The new report evaluates the government record since 2010, and it’s not pretty. Not only does the Committee conclude that “there appears to have been remarkably little attempt to evaluate or review its operation beyond ensuring compliance for oversight purposes.” It also asserts that the Cabinet Office (which issued and therefore “owns” the guidance) “does not seem to regard it as important to evaluate or review the Guidance on an ongoing basis.” The Committee, therefore, saw “a policy vacuum: no one is assessing the utility of the Guidance, whether it is achieving its aims or whether those aims remain the same.” Its conclusion is stark: “The Cabinet Office must take proper ownership of the Guidance: it is too important an issue to be left unattended.”

UK agencies were key US partners in the War on Terror, and their errors in judgment have cost the British government a stunning amount of money as mediated settlements have come in over the past decade. The recent reports are serious attempts not only to ensure a long-term course correction but also to put into place systems and practices that would make a repetition of the past impossible. They are important baseline documents, and they tackle the same host of issues faced by other American allies, like Canada, as the War on Terror went global. They discuss detention operations abroad, interrogation in abusive circumstances, and co-operation with third countries known to use torture as a standard prison practise. Because of the similarity of issues faced by the UK and Canada — as well as by Germany, Australia, and others — the reports should have resonance in Canada. At a minimum, these reports should be reviewed by the new National Security and Intelligence Committee of Parliamentarians, created by the Trudeau government in 2017.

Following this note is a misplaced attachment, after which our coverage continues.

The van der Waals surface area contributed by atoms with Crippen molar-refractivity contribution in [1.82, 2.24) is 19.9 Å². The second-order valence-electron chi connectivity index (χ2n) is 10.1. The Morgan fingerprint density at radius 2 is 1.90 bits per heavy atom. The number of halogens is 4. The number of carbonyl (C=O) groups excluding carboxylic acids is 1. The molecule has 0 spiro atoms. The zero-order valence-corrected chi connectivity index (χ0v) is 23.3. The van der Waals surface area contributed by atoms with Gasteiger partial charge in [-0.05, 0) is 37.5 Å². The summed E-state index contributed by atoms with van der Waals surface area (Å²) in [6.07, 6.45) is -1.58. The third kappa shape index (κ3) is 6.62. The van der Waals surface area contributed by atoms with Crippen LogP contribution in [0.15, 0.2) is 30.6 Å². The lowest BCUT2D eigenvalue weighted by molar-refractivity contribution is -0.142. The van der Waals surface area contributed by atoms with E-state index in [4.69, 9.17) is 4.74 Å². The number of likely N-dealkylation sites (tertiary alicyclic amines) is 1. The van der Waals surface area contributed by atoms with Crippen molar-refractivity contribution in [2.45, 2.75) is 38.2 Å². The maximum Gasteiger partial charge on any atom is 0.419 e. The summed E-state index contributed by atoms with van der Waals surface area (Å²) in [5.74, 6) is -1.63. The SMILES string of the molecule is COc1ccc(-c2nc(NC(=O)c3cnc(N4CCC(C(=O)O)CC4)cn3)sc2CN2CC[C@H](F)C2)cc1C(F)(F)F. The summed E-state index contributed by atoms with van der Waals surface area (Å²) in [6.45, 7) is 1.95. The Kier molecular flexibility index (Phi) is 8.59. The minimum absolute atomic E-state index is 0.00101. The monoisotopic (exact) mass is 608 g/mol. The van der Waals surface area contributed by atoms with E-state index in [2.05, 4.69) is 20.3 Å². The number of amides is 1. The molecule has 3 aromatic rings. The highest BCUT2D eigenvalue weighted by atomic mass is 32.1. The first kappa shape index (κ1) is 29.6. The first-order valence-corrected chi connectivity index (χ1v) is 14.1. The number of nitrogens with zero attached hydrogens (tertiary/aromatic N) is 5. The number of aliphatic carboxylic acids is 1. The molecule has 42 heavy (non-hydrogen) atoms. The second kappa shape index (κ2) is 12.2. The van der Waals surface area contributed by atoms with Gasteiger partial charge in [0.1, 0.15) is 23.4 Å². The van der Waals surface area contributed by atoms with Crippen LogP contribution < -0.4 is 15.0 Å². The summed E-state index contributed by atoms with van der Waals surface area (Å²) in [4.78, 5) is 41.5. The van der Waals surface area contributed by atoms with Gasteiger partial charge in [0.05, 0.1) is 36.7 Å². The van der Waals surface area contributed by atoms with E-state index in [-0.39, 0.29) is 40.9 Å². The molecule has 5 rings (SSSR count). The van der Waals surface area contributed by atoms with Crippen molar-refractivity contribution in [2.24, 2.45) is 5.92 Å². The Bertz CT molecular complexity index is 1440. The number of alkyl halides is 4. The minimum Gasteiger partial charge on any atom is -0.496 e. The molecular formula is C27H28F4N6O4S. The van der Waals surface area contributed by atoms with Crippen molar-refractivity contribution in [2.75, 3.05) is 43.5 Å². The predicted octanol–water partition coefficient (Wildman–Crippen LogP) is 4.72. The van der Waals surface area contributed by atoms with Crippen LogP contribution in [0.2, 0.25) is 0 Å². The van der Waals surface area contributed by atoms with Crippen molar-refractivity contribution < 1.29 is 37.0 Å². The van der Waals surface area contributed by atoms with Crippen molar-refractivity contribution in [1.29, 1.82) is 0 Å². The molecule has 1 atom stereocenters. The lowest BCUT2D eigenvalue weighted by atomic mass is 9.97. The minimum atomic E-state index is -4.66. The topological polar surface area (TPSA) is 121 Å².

The two reports mark an important step forward for the British Intelligence and Security Committee, which has not always been a bastion of strength.  The reports are models of quality, clarity, and investigative determination in the face of government and agency resistance. More importantly, they are courageous in tackling issues that could and should have been more carefully and judiciously handled, even admitting the benefits of hindsight, as the War on Terror took hold.

If the Canadian Security and Intelligence Committee of Parliamentarians decides to look at the Canadian record on the War on Terror, there is no better starting point than these two reports. And if it wants to make a case for more expansive investigative powers, emulating the quality and insight of these reports would be a good way of demonstrating its capacity. The issues raised by the War on Terror are still with us. And more can be done by the Canadian government to demonstrate that the right policy lessons have been taken permanently on board.